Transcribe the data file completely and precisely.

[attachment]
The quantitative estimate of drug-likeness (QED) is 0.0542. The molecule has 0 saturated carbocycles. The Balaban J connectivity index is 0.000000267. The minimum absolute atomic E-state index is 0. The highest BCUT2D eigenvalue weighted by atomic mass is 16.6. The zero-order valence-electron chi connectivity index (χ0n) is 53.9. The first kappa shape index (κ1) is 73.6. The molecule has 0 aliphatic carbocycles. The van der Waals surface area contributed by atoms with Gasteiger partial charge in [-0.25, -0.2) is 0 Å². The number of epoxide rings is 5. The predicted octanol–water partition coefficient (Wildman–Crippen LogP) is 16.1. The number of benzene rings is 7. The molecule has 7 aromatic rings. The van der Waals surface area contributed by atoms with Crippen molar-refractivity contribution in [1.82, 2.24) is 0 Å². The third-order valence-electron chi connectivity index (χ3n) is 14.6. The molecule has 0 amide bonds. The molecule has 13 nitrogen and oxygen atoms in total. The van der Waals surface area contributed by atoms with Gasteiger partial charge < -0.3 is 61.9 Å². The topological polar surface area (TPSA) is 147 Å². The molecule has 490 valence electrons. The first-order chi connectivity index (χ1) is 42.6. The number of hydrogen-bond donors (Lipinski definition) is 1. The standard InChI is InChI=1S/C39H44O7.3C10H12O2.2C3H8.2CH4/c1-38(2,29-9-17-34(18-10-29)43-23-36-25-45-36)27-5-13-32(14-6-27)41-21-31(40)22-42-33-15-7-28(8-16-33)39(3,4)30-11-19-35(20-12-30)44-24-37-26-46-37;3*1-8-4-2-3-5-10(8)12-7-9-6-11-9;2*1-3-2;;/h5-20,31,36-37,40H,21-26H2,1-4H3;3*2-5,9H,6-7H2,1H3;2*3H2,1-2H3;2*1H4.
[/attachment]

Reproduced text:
The quantitative estimate of drug-likeness (QED) is 0.0542. The molecule has 0 saturated carbocycles. The Balaban J connectivity index is 0.000000267. The minimum absolute atomic E-state index is 0. The highest BCUT2D eigenvalue weighted by atomic mass is 16.6. The zero-order valence-electron chi connectivity index (χ0n) is 53.9. The first kappa shape index (κ1) is 73.6. The molecule has 0 aliphatic carbocycles. The van der Waals surface area contributed by atoms with Gasteiger partial charge in [-0.25, -0.2) is 0 Å². The number of epoxide rings is 5. The predicted octanol–water partition coefficient (Wildman–Crippen LogP) is 16.1. The number of benzene rings is 7. The molecule has 7 aromatic rings. The van der Waals surface area contributed by atoms with Crippen molar-refractivity contribution in [1.82, 2.24) is 0 Å². The third-order valence-electron chi connectivity index (χ3n) is 14.6. The molecule has 0 amide bonds. The molecule has 13 nitrogen and oxygen atoms in total. The van der Waals surface area contributed by atoms with Gasteiger partial charge < -0.3 is 61.9 Å². The topological polar surface area (TPSA) is 147 Å². The molecule has 490 valence electrons. The first-order chi connectivity index (χ1) is 42.6. The number of hydrogen-bond donors (Lipinski definition) is 1. The standard InChI is InChI=1S/C39H44O7.3C10H12O2.2C3H8.2CH4/c1-38(2,29-9-17-34(18-10-29)43-23-36-25-45-36)27-5-13-32(14-6-27)41-21-31(40)22-42-33-15-7-28(8-16-33)39(3,4)30-11-19-35(20-12-30)44-24-37-26-46-37;3*1-8-4-2-3-5-10(8)12-7-9-6-11-9;2*1-3-2;;/h5-20,31,36-37,40H,21-26H2,1-4H3;3*2-5,9H,6-7H2,1H3;2*3H2,1-2H3;2*1H4.